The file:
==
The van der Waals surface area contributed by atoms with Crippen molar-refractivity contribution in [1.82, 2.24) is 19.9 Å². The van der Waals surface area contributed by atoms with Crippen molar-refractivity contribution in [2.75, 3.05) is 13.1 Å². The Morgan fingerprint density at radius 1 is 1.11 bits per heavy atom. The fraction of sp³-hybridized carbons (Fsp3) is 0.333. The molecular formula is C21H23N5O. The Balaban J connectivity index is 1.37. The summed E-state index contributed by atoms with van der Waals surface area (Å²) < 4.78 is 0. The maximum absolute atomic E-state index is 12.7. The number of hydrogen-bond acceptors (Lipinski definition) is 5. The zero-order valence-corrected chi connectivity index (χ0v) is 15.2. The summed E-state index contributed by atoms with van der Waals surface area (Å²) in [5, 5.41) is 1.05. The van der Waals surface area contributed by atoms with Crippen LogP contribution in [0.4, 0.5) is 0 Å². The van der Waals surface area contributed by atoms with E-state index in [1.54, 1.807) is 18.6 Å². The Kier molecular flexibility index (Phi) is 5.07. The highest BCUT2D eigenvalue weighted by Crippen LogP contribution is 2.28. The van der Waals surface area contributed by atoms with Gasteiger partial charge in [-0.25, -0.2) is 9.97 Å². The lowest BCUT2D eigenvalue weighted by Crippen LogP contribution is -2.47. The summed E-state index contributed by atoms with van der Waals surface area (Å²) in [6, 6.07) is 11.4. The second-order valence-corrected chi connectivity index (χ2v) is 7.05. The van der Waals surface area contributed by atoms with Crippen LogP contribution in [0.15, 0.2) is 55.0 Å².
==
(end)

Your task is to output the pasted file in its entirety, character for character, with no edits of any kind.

The van der Waals surface area contributed by atoms with Crippen molar-refractivity contribution in [1.82, 2.24) is 19.9 Å². The van der Waals surface area contributed by atoms with Crippen molar-refractivity contribution in [2.75, 3.05) is 13.1 Å². The Morgan fingerprint density at radius 1 is 1.11 bits per heavy atom. The fraction of sp³-hybridized carbons (Fsp3) is 0.333. The molecular formula is C21H23N5O. The Balaban J connectivity index is 1.37. The summed E-state index contributed by atoms with van der Waals surface area (Å²) < 4.78 is 0. The maximum absolute atomic E-state index is 12.7. The number of hydrogen-bond acceptors (Lipinski definition) is 5. The zero-order valence-corrected chi connectivity index (χ0v) is 15.2. The summed E-state index contributed by atoms with van der Waals surface area (Å²) in [5, 5.41) is 1.05. The van der Waals surface area contributed by atoms with Crippen LogP contribution in [0.4, 0.5) is 0 Å². The van der Waals surface area contributed by atoms with E-state index in [1.54, 1.807) is 18.6 Å². The Kier molecular flexibility index (Phi) is 5.07. The highest BCUT2D eigenvalue weighted by Crippen LogP contribution is 2.28. The van der Waals surface area contributed by atoms with Gasteiger partial charge in [-0.25, -0.2) is 9.97 Å². The lowest BCUT2D eigenvalue weighted by Crippen LogP contribution is -2.47. The summed E-state index contributed by atoms with van der Waals surface area (Å²) in [6, 6.07) is 11.4. The second-order valence-corrected chi connectivity index (χ2v) is 7.05. The van der Waals surface area contributed by atoms with Crippen LogP contribution in [0.15, 0.2) is 55.0 Å².